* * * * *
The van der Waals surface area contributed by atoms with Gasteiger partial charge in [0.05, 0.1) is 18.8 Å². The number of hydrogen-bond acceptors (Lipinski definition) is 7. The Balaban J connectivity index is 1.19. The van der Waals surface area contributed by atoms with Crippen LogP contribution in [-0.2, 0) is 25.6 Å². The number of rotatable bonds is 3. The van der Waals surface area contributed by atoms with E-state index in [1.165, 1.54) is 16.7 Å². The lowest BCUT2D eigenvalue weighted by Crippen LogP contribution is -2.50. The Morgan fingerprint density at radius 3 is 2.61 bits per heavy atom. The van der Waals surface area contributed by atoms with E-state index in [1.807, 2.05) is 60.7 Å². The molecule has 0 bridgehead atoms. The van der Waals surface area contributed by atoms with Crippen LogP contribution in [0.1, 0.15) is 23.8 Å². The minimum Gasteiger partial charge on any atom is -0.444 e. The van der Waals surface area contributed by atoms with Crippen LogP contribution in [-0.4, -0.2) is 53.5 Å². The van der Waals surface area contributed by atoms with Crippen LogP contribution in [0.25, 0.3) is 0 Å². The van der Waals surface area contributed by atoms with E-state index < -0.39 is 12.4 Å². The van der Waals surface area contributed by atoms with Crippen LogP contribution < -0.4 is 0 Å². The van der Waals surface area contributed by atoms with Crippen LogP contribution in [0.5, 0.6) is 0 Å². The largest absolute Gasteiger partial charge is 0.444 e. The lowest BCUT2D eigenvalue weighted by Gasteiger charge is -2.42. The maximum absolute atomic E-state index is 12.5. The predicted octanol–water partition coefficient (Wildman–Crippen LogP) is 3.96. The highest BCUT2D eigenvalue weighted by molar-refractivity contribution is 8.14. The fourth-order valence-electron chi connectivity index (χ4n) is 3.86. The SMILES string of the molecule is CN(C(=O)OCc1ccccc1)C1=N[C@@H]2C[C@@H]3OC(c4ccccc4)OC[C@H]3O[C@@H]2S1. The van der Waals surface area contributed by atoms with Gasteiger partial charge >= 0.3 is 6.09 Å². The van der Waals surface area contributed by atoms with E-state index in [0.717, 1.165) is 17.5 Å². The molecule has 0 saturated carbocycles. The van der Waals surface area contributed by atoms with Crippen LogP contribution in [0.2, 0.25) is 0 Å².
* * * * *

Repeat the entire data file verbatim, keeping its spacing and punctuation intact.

The van der Waals surface area contributed by atoms with Gasteiger partial charge in [0.05, 0.1) is 18.8 Å². The number of hydrogen-bond acceptors (Lipinski definition) is 7. The Balaban J connectivity index is 1.19. The van der Waals surface area contributed by atoms with Crippen LogP contribution in [-0.2, 0) is 25.6 Å². The number of rotatable bonds is 3. The van der Waals surface area contributed by atoms with E-state index in [1.165, 1.54) is 16.7 Å². The lowest BCUT2D eigenvalue weighted by Crippen LogP contribution is -2.50. The Morgan fingerprint density at radius 3 is 2.61 bits per heavy atom. The van der Waals surface area contributed by atoms with E-state index in [1.807, 2.05) is 60.7 Å². The molecule has 0 bridgehead atoms. The van der Waals surface area contributed by atoms with Crippen LogP contribution in [0.1, 0.15) is 23.8 Å². The minimum Gasteiger partial charge on any atom is -0.444 e. The van der Waals surface area contributed by atoms with Crippen LogP contribution in [-0.4, -0.2) is 53.5 Å². The van der Waals surface area contributed by atoms with Crippen LogP contribution in [0.25, 0.3) is 0 Å². The van der Waals surface area contributed by atoms with E-state index < -0.39 is 12.4 Å². The van der Waals surface area contributed by atoms with Crippen LogP contribution < -0.4 is 0 Å². The van der Waals surface area contributed by atoms with Crippen LogP contribution in [0.5, 0.6) is 0 Å². The largest absolute Gasteiger partial charge is 0.444 e. The lowest BCUT2D eigenvalue weighted by Gasteiger charge is -2.42. The maximum absolute atomic E-state index is 12.5. The predicted octanol–water partition coefficient (Wildman–Crippen LogP) is 3.96. The highest BCUT2D eigenvalue weighted by molar-refractivity contribution is 8.14. The fourth-order valence-electron chi connectivity index (χ4n) is 3.86. The SMILES string of the molecule is CN(C(=O)OCc1ccccc1)C1=N[C@@H]2C[C@@H]3OC(c4ccccc4)OC[C@H]3O[C@@H]2S1. The van der Waals surface area contributed by atoms with Gasteiger partial charge >= 0.3 is 6.09 Å². The van der Waals surface area contributed by atoms with E-state index in [0.717, 1.165) is 17.5 Å². The molecule has 0 saturated carbocycles. The van der Waals surface area contributed by atoms with Crippen LogP contribution in [0.2, 0.25) is 0 Å².